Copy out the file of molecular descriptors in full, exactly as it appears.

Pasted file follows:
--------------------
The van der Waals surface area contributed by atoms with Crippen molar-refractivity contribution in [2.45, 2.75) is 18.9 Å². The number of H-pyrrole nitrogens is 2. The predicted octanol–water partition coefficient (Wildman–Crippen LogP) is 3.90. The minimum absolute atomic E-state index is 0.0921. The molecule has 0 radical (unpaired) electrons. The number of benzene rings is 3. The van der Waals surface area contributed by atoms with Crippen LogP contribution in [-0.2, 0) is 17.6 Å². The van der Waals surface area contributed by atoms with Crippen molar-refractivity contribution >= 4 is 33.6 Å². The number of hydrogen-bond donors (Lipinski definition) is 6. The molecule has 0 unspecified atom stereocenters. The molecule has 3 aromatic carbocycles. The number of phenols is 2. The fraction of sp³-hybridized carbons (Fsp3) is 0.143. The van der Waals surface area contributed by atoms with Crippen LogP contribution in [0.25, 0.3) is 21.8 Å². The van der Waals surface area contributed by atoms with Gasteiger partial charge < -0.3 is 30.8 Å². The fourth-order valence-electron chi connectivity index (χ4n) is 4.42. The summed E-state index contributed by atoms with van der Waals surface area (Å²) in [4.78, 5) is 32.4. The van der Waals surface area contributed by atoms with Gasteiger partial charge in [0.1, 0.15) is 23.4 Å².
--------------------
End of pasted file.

The van der Waals surface area contributed by atoms with Crippen molar-refractivity contribution in [2.45, 2.75) is 18.9 Å². The number of H-pyrrole nitrogens is 2. The predicted octanol–water partition coefficient (Wildman–Crippen LogP) is 3.90. The minimum absolute atomic E-state index is 0.0921. The molecule has 0 radical (unpaired) electrons. The number of benzene rings is 3. The van der Waals surface area contributed by atoms with Crippen LogP contribution in [-0.2, 0) is 17.6 Å². The van der Waals surface area contributed by atoms with Crippen molar-refractivity contribution >= 4 is 33.6 Å². The number of hydrogen-bond donors (Lipinski definition) is 6. The molecule has 0 unspecified atom stereocenters. The molecule has 3 aromatic carbocycles. The number of phenols is 2. The fraction of sp³-hybridized carbons (Fsp3) is 0.143. The van der Waals surface area contributed by atoms with Crippen LogP contribution in [0.25, 0.3) is 21.8 Å². The van der Waals surface area contributed by atoms with Gasteiger partial charge < -0.3 is 30.8 Å². The fourth-order valence-electron chi connectivity index (χ4n) is 4.42. The summed E-state index contributed by atoms with van der Waals surface area (Å²) in [4.78, 5) is 32.4. The van der Waals surface area contributed by atoms with Gasteiger partial charge in [0.1, 0.15) is 23.4 Å².